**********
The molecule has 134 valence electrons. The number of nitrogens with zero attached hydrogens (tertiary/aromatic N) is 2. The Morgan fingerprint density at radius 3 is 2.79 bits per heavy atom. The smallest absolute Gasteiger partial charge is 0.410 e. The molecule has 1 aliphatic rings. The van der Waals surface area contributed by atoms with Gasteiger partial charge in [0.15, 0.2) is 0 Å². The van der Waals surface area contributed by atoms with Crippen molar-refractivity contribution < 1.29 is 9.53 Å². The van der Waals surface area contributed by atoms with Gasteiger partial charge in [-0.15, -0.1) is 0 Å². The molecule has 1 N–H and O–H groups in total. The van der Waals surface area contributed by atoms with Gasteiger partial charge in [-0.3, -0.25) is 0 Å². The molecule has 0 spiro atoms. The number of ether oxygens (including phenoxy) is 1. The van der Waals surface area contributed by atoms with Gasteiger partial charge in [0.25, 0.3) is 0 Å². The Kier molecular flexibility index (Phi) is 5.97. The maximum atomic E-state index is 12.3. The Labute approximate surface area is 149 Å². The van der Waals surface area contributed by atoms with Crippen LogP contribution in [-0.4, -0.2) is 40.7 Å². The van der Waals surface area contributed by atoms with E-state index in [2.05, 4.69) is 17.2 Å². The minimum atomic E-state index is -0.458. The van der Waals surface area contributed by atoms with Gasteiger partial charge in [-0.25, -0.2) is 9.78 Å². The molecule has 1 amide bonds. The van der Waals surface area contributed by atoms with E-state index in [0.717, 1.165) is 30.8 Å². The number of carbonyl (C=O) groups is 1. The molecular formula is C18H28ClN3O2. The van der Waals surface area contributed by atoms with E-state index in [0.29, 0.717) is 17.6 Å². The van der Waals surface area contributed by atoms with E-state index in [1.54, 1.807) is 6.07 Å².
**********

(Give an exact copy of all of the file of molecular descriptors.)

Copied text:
The molecule has 134 valence electrons. The number of nitrogens with zero attached hydrogens (tertiary/aromatic N) is 2. The Morgan fingerprint density at radius 3 is 2.79 bits per heavy atom. The smallest absolute Gasteiger partial charge is 0.410 e. The molecule has 1 aliphatic rings. The van der Waals surface area contributed by atoms with Gasteiger partial charge in [0.15, 0.2) is 0 Å². The van der Waals surface area contributed by atoms with Crippen molar-refractivity contribution < 1.29 is 9.53 Å². The van der Waals surface area contributed by atoms with Gasteiger partial charge in [-0.15, -0.1) is 0 Å². The molecule has 1 N–H and O–H groups in total. The van der Waals surface area contributed by atoms with Gasteiger partial charge in [-0.3, -0.25) is 0 Å². The molecule has 0 spiro atoms. The number of ether oxygens (including phenoxy) is 1. The van der Waals surface area contributed by atoms with Gasteiger partial charge in [0.25, 0.3) is 0 Å². The Kier molecular flexibility index (Phi) is 5.97. The maximum atomic E-state index is 12.3. The Labute approximate surface area is 149 Å². The van der Waals surface area contributed by atoms with Crippen LogP contribution in [-0.4, -0.2) is 40.7 Å². The van der Waals surface area contributed by atoms with E-state index in [2.05, 4.69) is 17.2 Å². The minimum atomic E-state index is -0.458. The van der Waals surface area contributed by atoms with Gasteiger partial charge in [-0.25, -0.2) is 9.78 Å². The molecule has 1 amide bonds. The van der Waals surface area contributed by atoms with E-state index in [0.717, 1.165) is 30.8 Å². The number of carbonyl (C=O) groups is 1. The molecular formula is C18H28ClN3O2. The van der Waals surface area contributed by atoms with E-state index in [0.29, 0.717) is 17.6 Å². The van der Waals surface area contributed by atoms with E-state index in [1.54, 1.807) is 6.07 Å².